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Chapter Two: The Old Guard

Fred and Al, part of the Old Guard

One thing about the members of the Reading Room, they loved the simplicity of the club. Not a lot of extravagance.  They enjoyed arriving at their tables and seeing the same faces. They seemed to enjoy seeing someone they trusted taking care of their needs. Trust was very important. Once you established their trust, it was like a match made in heaven.
        The staff of the Reading Room consisted of some old timers.  As young whippersnappers, we marveled at the older men and energy they had. There was our boss, Otis Buggs - who actually - was a bit intimidating.  He was a short, older man whose job was to make everything the members wanted, happen.
        The ladies who prepared the food for the members during the early years were named Lucille and Helen. Helen had roots in South Carolina, and Lucille was from NYC. Boy could they cook and bake. I used to love the peach cobbler Lucille used to make.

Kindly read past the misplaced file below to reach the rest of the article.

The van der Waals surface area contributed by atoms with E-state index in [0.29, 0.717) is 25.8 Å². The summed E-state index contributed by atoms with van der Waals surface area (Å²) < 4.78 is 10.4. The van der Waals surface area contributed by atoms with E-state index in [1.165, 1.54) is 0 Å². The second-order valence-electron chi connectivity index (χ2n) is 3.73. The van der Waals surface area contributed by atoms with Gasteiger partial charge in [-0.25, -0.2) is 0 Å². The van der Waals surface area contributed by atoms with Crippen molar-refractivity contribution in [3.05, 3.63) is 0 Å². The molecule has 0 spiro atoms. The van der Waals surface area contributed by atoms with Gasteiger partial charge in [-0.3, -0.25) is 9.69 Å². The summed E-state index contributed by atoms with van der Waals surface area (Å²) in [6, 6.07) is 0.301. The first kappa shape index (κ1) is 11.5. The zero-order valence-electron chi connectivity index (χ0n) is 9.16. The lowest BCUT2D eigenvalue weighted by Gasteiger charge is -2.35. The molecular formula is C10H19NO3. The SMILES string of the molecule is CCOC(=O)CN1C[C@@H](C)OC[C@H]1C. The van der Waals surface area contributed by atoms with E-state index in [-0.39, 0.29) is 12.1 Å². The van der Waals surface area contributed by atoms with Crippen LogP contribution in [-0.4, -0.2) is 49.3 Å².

The servers during this period of time in the 70s were Mack, Tom, Bill, Fred, and Hickenbacher or Hick. All the waiters had the same traits, older black men with a crazy work ethic.
        Mack probably was in his 60s - he was a server but did the work of a valet for the live-in men.  He would pick up the dry cleaning for members and run errands for them during the downtimes.
        Bill was a server who was one of our favorites. He was not as intimidating to us as Otis and Mack. Bill was from Philadelphia. I used to love his thick handle bar moustache. Bill used to be an excellent basketball player.  He was a younger man than the rest of the wait staff; he was in his 40s. I think that’s why we related to him.  As a matter of fact, we loved listening to him tell his exploits at basketball games in Philly. Our favorite stories were about playing basketball and growing up with Wilt Chamberlain. Plus, he was kind of -  to us -  just a plain ole “cool dude”.